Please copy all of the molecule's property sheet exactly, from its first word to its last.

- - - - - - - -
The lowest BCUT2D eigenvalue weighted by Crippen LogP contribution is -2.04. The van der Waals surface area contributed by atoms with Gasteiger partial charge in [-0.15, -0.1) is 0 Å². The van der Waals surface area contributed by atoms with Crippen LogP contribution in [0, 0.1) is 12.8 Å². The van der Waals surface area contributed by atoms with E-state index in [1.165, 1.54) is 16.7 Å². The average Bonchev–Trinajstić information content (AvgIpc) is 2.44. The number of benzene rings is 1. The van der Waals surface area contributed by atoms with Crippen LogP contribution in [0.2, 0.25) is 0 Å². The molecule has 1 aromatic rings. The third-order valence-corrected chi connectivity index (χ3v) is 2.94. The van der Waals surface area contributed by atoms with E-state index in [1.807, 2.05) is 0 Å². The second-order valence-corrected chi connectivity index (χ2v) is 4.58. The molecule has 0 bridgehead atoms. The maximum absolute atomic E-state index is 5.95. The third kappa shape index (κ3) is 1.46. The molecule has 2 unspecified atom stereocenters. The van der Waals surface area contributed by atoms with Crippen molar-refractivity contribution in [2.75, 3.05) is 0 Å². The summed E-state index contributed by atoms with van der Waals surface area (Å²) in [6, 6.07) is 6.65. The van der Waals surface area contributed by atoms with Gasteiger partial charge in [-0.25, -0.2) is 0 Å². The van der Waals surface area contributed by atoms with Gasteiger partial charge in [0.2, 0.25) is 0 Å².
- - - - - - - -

The lowest BCUT2D eigenvalue weighted by Crippen LogP contribution is -2.04. The van der Waals surface area contributed by atoms with Gasteiger partial charge in [-0.15, -0.1) is 0 Å². The van der Waals surface area contributed by atoms with Crippen LogP contribution in [0, 0.1) is 12.8 Å². The van der Waals surface area contributed by atoms with E-state index in [1.165, 1.54) is 16.7 Å². The average Bonchev–Trinajstić information content (AvgIpc) is 2.44. The number of benzene rings is 1. The van der Waals surface area contributed by atoms with Crippen LogP contribution in [0.2, 0.25) is 0 Å². The molecule has 1 aromatic rings. The third-order valence-corrected chi connectivity index (χ3v) is 2.94. The van der Waals surface area contributed by atoms with E-state index in [1.807, 2.05) is 0 Å². The second-order valence-corrected chi connectivity index (χ2v) is 4.58. The molecule has 0 bridgehead atoms. The maximum absolute atomic E-state index is 5.95. The third kappa shape index (κ3) is 1.46. The molecule has 2 unspecified atom stereocenters. The van der Waals surface area contributed by atoms with Crippen molar-refractivity contribution in [2.75, 3.05) is 0 Å². The summed E-state index contributed by atoms with van der Waals surface area (Å²) in [6, 6.07) is 6.65. The van der Waals surface area contributed by atoms with Gasteiger partial charge in [-0.25, -0.2) is 0 Å². The van der Waals surface area contributed by atoms with Gasteiger partial charge in [0.2, 0.25) is 0 Å².